Water Features Flow On

water feature pondA small piece of magic, soothing sound, and aesthetic delight are all achieved when a water feature is added to a landscape. Incorporating a water feature into your property can require a minimal investment with maximum results. There are many, many choices of pre-constructed fountain and pond systems.  Get started with a simple pond using the beginner’s tips below.

Choose a Style, Read the Specifications, and Consider the Location for a Pond:

Once the desired style is found, read about the product. Most features spray a certain length and width. It is important to make sure the feature is not dwarf or overpowering to the space it is going to call home.

Also consider safety when choosing a water feature. If children are likely to visit the garden and water feature, a smaller, more shallow option is safer. Pebble fountains and self-contained features are a nice option for these considerations, too.

Consider slopes and grades as it is easier to work with the natural landscape than against it. For example, a feature in a sloped landscape bed would look nice with a small waterfall or stream feature that fills a small or larger size base forming a pond at the bottom. Trying to pump the water back up into a continuous circulating stream is going to be more difficult and more of an investment of time and resources.

Remember to consider and plan for the power source, and water source, if needed. Many features reuse the water in them after set up and can be refilled by hand weekly, or as needed. Others that are more intricate require continuous water flow and a professional is recommended for these types of installations. Electricity sources are required for most features, which can be simple to very complicated. Wires and cables should always be labeled correctly and buried to a proper depth, by a qualified professional.

Ideally a water feature of any kind works best when filled with rain water. If sufficient supplies of rain water are not able to be used, let tap water sit for at least 7 days prior to installing plants.

Still Water Features:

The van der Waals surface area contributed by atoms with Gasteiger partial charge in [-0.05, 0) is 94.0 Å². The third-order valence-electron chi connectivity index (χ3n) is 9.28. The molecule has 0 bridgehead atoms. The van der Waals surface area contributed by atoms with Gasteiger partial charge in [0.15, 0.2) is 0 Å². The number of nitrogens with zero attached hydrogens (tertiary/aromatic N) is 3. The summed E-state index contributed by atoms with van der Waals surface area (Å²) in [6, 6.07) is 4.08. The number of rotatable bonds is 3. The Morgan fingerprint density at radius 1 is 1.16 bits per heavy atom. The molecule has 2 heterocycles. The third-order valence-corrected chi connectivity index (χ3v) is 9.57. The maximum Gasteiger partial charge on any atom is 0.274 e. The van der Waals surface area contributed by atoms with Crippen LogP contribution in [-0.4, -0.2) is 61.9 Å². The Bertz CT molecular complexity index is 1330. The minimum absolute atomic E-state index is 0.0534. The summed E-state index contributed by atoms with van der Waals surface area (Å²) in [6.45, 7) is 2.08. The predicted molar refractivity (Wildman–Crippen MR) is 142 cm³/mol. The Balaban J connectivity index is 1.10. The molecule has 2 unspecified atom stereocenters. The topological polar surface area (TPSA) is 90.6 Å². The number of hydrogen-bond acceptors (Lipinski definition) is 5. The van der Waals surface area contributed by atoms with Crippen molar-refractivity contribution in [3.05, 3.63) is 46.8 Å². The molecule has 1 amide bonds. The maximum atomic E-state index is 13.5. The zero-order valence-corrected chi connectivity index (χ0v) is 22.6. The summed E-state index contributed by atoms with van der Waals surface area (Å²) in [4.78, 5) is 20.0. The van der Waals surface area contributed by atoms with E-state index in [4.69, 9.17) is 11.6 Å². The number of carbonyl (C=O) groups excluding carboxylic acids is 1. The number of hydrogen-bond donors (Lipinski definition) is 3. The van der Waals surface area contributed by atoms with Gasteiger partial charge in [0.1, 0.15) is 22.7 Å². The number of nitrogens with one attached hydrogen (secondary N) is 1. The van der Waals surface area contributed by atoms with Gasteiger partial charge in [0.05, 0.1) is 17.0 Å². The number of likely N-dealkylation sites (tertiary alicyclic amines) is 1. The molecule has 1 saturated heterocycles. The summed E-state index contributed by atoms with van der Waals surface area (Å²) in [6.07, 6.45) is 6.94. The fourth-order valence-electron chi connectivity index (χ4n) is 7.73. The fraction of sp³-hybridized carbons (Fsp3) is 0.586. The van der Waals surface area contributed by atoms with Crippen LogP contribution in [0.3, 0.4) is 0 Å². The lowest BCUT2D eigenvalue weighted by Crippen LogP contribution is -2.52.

If a pond is not the best choice for your landscape for whatever reason, some simpler, more cost and time efficient options are below. Water features come in many forms and fashions, so do not give up before considering:

Ceramic Pots:  A large ceramic pot measuring at least 18” deep can create a nice water pond to grow water loving plants and add texture and design to a landscape bed. Choose a material that is frost proof if in a climate that receives cold weather regularly. Use bricks or stones as stepping stones inside the pot to make height variations of the same plants. Small water lilies grow well in a still water feature, as well as many grasses and other water loving plants. Read the information card provided with plants before selecting and be cautious of invasive or spreading plants that can quickly overrun a small, still water feature.

water feature barrellHalf-Barrels:  Similar to ceramic pots, a half-barrel that is lined with a water proof liner is an ideal small still water feature. With plenty of depth for taller plants and the opportunity to stack levels of plants, many garden lovers will enjoy this feature.

There is nothing quite as sweet as the sound of soft, gentle flowing water or the sight of bright green water lilies contrasting beautiful perennials in the backdrop.  Best wishes in adding texture and design to your landscape with a simple or more intricate water feature. Go with the flow… and see where the water may lead.

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